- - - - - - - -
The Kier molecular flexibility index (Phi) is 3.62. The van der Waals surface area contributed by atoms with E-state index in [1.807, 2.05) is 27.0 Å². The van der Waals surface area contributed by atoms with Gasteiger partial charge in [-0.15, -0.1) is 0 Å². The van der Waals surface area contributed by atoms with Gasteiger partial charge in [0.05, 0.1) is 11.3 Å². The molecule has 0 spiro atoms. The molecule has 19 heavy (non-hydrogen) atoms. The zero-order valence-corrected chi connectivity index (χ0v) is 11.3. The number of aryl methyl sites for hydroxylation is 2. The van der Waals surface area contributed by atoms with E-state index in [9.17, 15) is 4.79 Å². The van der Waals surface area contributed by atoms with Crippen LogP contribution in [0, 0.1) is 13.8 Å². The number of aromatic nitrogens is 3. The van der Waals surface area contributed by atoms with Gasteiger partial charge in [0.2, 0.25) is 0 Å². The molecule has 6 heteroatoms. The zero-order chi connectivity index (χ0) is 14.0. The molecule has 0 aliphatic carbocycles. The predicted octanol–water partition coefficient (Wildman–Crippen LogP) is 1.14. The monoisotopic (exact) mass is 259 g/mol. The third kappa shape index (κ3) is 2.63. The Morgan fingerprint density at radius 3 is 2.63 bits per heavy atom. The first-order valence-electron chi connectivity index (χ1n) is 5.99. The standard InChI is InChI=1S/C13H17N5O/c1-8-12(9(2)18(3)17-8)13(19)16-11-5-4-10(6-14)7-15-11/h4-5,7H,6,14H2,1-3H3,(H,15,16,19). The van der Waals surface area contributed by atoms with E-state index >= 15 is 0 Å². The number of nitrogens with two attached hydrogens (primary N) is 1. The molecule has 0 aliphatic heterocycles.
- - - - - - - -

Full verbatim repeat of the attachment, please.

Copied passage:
The Kier molecular flexibility index (Phi) is 3.62. The van der Waals surface area contributed by atoms with E-state index in [1.807, 2.05) is 27.0 Å². The van der Waals surface area contributed by atoms with Gasteiger partial charge in [-0.15, -0.1) is 0 Å². The van der Waals surface area contributed by atoms with Gasteiger partial charge in [0.05, 0.1) is 11.3 Å². The molecule has 0 spiro atoms. The molecule has 19 heavy (non-hydrogen) atoms. The zero-order valence-corrected chi connectivity index (χ0v) is 11.3. The number of aryl methyl sites for hydroxylation is 2. The van der Waals surface area contributed by atoms with E-state index in [9.17, 15) is 4.79 Å². The van der Waals surface area contributed by atoms with Crippen LogP contribution in [0, 0.1) is 13.8 Å². The number of aromatic nitrogens is 3. The van der Waals surface area contributed by atoms with Gasteiger partial charge in [0.2, 0.25) is 0 Å². The molecule has 6 heteroatoms. The zero-order chi connectivity index (χ0) is 14.0. The molecule has 0 aliphatic carbocycles. The predicted octanol–water partition coefficient (Wildman–Crippen LogP) is 1.14. The monoisotopic (exact) mass is 259 g/mol. The third kappa shape index (κ3) is 2.63. The Morgan fingerprint density at radius 3 is 2.63 bits per heavy atom. The first-order valence-electron chi connectivity index (χ1n) is 5.99. The standard InChI is InChI=1S/C13H17N5O/c1-8-12(9(2)18(3)17-8)13(19)16-11-5-4-10(6-14)7-15-11/h4-5,7H,6,14H2,1-3H3,(H,15,16,19). The van der Waals surface area contributed by atoms with E-state index >= 15 is 0 Å². The number of nitrogens with two attached hydrogens (primary N) is 1. The molecule has 0 aliphatic heterocycles.